These new South Korean military recruits arrived at this basic training facility five weeks earlier, pausing their lives for 21 months of mandatory service, the consequence of a constant threat of war on a divided peninsula. The recruits, many at least, simply hoped that normalcy would await them at the other end. But South Korean military officials describe the mandatory service as less an interruption than a conversion: Citizens become soldiers, and during five weeks of basic training, the recruits pitch tents, shoot guns, climb ropes, walk 18 miles through darkness and emerge as different people.
“You are reborn as soldiers,” a commanding officer told the recruits as they graduated from basic training.
South Korea’s compulsory military service remains controversial, with politicians debating its merits and dangers. In the meantime, conscription leads to something less hypothetical: a cycle in which men enter the service, adapt to lives of potential danger, then try to re-adapt to the lives they knew before.
Particularly in the past year, with 50 South Korean service members killed because of North Korean attacks, some analysts see further confrontation as inevitable. In that climate, South Korea’s mandatory service has become particularly harrowing.
“If you fight the enemy,” the commanding offer told the recruits, “you must win.”
A firsthand account
That same Wednesday, a 22-year-old who had just completed his military term took a test at Keimyung University — in polymer chemistry. He had spent the previous night at the library, where he often spends his nights, because he worries that the university president won’t approve of his grade-point average. Ahn Jae-geun gets more attention than most students here because he’s on a full scholarship. And he received his scholarship as a gesture of appreciation, one of the many unforeseen consequences of surviving a North Korean torpedo attack.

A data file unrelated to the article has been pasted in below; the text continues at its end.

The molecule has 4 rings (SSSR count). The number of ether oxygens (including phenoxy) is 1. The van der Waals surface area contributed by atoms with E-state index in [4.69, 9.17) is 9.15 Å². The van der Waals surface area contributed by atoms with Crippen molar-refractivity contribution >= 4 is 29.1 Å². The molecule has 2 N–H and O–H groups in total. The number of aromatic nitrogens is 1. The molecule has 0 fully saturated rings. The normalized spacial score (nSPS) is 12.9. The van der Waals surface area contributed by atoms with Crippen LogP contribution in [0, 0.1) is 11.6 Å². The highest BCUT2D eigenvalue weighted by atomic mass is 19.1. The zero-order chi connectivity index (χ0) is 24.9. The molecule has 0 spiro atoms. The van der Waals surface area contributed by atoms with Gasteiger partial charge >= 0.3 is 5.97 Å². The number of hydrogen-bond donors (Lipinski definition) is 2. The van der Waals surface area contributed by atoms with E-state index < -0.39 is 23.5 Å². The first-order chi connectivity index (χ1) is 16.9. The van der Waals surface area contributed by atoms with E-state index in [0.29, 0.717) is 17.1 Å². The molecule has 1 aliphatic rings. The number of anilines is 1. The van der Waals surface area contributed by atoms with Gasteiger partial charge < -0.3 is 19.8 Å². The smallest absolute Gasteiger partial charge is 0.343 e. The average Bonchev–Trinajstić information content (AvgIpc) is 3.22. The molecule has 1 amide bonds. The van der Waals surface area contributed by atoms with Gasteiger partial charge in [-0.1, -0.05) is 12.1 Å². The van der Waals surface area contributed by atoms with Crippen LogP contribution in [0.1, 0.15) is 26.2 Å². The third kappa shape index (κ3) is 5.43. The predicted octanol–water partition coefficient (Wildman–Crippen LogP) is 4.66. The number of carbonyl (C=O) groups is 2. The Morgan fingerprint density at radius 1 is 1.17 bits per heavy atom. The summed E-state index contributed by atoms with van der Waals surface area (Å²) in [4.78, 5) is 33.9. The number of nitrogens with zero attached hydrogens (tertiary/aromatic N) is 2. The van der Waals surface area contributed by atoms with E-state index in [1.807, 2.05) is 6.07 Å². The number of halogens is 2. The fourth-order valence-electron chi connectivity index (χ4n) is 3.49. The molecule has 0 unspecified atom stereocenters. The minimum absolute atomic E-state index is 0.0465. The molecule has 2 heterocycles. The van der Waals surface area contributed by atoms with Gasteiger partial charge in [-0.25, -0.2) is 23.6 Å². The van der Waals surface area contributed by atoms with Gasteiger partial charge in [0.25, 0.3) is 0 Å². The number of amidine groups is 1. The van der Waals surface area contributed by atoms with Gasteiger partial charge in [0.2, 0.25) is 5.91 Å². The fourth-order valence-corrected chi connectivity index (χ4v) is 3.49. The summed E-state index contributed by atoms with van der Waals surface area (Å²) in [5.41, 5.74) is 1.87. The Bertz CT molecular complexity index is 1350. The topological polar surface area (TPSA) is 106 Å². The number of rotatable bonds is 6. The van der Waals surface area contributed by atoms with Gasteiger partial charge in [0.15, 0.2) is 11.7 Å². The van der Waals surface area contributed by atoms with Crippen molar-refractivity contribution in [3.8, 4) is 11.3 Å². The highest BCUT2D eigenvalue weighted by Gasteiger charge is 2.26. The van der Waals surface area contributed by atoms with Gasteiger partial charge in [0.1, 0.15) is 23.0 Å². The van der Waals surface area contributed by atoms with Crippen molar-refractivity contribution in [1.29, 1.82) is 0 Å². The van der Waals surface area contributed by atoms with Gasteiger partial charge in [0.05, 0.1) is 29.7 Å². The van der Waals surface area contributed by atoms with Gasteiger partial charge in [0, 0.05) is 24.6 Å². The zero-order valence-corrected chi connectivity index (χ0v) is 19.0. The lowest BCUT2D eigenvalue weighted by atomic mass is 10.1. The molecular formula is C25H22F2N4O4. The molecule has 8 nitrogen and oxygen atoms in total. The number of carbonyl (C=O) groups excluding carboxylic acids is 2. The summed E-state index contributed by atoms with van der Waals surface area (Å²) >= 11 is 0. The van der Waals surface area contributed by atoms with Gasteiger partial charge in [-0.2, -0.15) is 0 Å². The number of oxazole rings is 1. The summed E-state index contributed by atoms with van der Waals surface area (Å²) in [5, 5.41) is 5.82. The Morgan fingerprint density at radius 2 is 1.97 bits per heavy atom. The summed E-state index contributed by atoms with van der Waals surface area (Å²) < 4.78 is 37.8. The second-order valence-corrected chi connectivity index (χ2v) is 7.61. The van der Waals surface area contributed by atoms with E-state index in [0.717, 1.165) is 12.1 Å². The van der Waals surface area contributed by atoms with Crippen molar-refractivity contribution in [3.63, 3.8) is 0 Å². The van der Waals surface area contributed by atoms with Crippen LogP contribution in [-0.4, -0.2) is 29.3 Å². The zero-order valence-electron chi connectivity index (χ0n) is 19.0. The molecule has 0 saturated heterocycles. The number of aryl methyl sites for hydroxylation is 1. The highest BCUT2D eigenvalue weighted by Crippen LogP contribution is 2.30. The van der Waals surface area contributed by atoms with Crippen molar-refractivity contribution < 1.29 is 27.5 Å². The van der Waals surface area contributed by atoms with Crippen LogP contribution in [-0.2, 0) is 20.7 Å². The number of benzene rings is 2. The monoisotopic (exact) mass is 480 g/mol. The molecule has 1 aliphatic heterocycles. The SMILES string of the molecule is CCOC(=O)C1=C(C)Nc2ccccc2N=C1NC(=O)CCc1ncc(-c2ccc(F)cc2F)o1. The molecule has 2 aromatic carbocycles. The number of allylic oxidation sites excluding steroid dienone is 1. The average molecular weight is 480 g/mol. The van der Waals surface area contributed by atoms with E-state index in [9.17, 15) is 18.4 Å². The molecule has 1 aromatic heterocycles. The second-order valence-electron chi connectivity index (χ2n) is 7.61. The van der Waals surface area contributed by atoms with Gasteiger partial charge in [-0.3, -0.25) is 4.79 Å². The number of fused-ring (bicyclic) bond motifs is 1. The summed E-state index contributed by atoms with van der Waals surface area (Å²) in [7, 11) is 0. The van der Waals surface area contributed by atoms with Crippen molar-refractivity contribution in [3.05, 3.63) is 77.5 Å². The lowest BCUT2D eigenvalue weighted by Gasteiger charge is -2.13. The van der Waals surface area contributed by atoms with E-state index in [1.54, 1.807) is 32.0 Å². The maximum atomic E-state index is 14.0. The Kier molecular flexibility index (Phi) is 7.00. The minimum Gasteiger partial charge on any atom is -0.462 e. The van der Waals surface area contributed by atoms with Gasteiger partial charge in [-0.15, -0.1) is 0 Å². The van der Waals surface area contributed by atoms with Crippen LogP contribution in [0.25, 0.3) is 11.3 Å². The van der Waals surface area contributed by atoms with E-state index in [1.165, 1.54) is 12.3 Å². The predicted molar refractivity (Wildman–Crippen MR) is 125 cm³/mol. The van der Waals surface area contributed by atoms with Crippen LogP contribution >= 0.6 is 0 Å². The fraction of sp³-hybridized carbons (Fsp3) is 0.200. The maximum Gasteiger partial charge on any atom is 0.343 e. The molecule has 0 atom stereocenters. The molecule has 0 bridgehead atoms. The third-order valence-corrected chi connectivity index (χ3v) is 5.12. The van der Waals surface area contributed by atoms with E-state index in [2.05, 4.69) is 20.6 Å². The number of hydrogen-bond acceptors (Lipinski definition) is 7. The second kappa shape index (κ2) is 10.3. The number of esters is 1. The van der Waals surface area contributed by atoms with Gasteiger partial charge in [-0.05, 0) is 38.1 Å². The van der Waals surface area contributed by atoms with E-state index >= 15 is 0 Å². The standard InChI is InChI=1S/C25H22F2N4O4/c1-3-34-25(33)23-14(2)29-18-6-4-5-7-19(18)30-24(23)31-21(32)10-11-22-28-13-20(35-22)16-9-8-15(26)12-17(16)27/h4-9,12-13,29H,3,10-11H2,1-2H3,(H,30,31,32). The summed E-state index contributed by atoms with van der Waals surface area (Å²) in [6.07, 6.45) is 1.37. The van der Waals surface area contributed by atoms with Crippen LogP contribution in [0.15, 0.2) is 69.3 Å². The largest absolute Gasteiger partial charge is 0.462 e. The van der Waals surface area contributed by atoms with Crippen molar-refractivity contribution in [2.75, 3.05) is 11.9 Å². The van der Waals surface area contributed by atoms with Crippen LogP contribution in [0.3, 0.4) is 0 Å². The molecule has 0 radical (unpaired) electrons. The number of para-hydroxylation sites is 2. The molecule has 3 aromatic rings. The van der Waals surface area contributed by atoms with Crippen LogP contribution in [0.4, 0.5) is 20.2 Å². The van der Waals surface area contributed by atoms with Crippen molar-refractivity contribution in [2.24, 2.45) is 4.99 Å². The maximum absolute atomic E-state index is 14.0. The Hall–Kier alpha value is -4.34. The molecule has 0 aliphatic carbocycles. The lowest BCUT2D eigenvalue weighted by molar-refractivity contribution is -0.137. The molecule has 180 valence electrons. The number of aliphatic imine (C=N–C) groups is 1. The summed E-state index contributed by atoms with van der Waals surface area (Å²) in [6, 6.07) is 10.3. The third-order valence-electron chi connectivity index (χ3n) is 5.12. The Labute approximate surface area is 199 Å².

This is what happened, according to a report compiled after joint investigations by 73 experts from four nations: On March 26, 2010, at 9:22 p.m., a 290-foot warship called the Cheonan was ripped apart. A torpedo, rigged with 550 pounds of explosives, sent off a shock wave right underneath the vessel, and as the boat split, a 330-foot wall of water shot straight into the sky. There were 104 sailors on board — one guy taking a shower; one playing cellphone games; several in the gym — and 46 did not survive.
This is what happened, according to Ahn, sitting at a Starbucks not far from his university: The boat, on which Ahn had been stationed for almost a year, was patrolling waters near the maritime border. There was a loud bang, and the boat tilted almost 90 degrees. Everything went dark, and the contents of the boat — people, supplies, weapons, beds — came sliding toward one side, and some sailors were crushed under the weight of objects. Ahn, in the artillery chamber room, groped for a flashlight, then found his way to the top level of the boat, which was on its side. He held on like a kid on monkey bars.